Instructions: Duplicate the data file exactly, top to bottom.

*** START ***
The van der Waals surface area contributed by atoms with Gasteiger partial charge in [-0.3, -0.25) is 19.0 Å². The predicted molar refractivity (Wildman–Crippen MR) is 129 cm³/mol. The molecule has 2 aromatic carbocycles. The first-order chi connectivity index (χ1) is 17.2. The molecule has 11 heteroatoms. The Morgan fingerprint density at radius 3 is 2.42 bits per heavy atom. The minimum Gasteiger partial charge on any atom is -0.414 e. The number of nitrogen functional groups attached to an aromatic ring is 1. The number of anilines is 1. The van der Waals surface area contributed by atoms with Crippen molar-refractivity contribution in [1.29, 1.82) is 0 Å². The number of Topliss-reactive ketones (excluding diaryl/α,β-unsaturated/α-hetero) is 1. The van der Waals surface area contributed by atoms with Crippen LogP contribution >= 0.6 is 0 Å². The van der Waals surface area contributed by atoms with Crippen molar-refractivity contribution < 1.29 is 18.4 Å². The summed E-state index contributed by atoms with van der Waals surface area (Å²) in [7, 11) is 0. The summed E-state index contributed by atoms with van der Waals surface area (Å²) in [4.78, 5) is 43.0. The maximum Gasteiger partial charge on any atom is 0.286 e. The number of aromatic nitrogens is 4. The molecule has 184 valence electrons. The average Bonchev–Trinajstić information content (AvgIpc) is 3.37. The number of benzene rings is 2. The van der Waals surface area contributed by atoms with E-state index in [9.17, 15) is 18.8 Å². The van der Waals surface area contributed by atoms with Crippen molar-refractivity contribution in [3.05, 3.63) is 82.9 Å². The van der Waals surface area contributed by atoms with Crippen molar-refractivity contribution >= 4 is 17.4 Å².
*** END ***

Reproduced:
The van der Waals surface area contributed by atoms with Gasteiger partial charge in [-0.3, -0.25) is 19.0 Å². The predicted molar refractivity (Wildman–Crippen MR) is 129 cm³/mol. The molecule has 2 aromatic carbocycles. The first-order chi connectivity index (χ1) is 17.2. The molecule has 11 heteroatoms. The Morgan fingerprint density at radius 3 is 2.42 bits per heavy atom. The minimum Gasteiger partial charge on any atom is -0.414 e. The number of nitrogen functional groups attached to an aromatic ring is 1. The number of anilines is 1. The van der Waals surface area contributed by atoms with Crippen molar-refractivity contribution in [1.29, 1.82) is 0 Å². The number of Topliss-reactive ketones (excluding diaryl/α,β-unsaturated/α-hetero) is 1. The van der Waals surface area contributed by atoms with Crippen LogP contribution >= 0.6 is 0 Å². The van der Waals surface area contributed by atoms with Crippen molar-refractivity contribution < 1.29 is 18.4 Å². The summed E-state index contributed by atoms with van der Waals surface area (Å²) in [7, 11) is 0. The summed E-state index contributed by atoms with van der Waals surface area (Å²) in [4.78, 5) is 43.0. The maximum Gasteiger partial charge on any atom is 0.286 e. The number of aromatic nitrogens is 4. The molecule has 184 valence electrons. The average Bonchev–Trinajstić information content (AvgIpc) is 3.37. The number of benzene rings is 2. The van der Waals surface area contributed by atoms with E-state index in [9.17, 15) is 18.8 Å². The van der Waals surface area contributed by atoms with Crippen molar-refractivity contribution in [3.05, 3.63) is 82.9 Å². The van der Waals surface area contributed by atoms with Crippen molar-refractivity contribution >= 4 is 17.4 Å².